Duke's 7-footer Brian Zoubek showed off an array of body of body art Saturday. Not tattooes, but black-and-blue battle wounds and scars from doing the dirty work in the paint. Along with 6-10 brothers Miles Plumlee and Mason Plumlee, Duke is an exceptional rebounding team.
Zoubek said he has a plan for thwarting Baylor's exceptional zone defense, finding a way to elude Udoh and crashing the offensive boards. It starts with pump fakes to a get a shot off and then concentrating on cleaning the glass.
"He'll come over and try to block shots on our guards when they drive," Zoubek said of Udoh. "Then the lane will be wide open for offensive rebounding and he won't be blocking out when he tries to block shots."
Zoubek, who averages 7.6 rebounds a game, rotates with the Plumlee brothers, who provide more athleticism and shot blocking.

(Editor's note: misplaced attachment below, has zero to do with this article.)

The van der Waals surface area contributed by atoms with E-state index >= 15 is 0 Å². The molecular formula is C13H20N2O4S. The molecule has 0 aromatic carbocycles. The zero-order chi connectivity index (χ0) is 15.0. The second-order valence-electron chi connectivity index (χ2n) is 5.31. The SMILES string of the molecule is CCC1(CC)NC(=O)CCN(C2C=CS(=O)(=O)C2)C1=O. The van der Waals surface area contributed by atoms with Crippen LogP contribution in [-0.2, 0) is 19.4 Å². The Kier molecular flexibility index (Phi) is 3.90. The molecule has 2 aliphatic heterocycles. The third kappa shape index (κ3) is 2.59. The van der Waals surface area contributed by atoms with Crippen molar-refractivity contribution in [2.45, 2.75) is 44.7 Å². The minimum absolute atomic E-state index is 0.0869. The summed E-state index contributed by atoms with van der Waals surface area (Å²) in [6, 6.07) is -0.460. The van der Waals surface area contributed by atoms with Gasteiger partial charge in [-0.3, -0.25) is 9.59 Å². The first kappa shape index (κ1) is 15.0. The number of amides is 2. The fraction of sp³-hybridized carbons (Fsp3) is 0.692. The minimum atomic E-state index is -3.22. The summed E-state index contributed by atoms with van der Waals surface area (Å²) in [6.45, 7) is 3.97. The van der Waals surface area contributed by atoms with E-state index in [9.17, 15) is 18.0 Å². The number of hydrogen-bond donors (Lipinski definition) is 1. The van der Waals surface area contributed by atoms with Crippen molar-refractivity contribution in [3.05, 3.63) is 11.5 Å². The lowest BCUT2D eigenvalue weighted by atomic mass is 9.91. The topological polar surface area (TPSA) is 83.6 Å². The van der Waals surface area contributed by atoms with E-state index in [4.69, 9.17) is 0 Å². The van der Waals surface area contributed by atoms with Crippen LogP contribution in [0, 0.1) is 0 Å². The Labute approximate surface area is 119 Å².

The Bears have been solid inside and, like Duke, are accustomed to controlling the boards. Lomers is playing his best basketball of the season with 16 rebounds, 12 coming on the offensive glass, in the past two games after averaging fewer than four a game in the regular season.
"We're just going to do the same thing we've done throughout the season, stick with what got us here," Lomers said. "They're good players and we're just going to do our thing."
Udoh said Baylor's 11-5 run through the Big 12 Conference, rated No. 1 in the nation in RPI, has them plenty prepared for swapping elbow blows in the paint.
"The Big 12 has gotten us ready for this stage," Udoh said. "I mean, Kansas State, Kansas, Texas. Everybody in the Big 12 had tough big men. So I think we're ready for this challenge."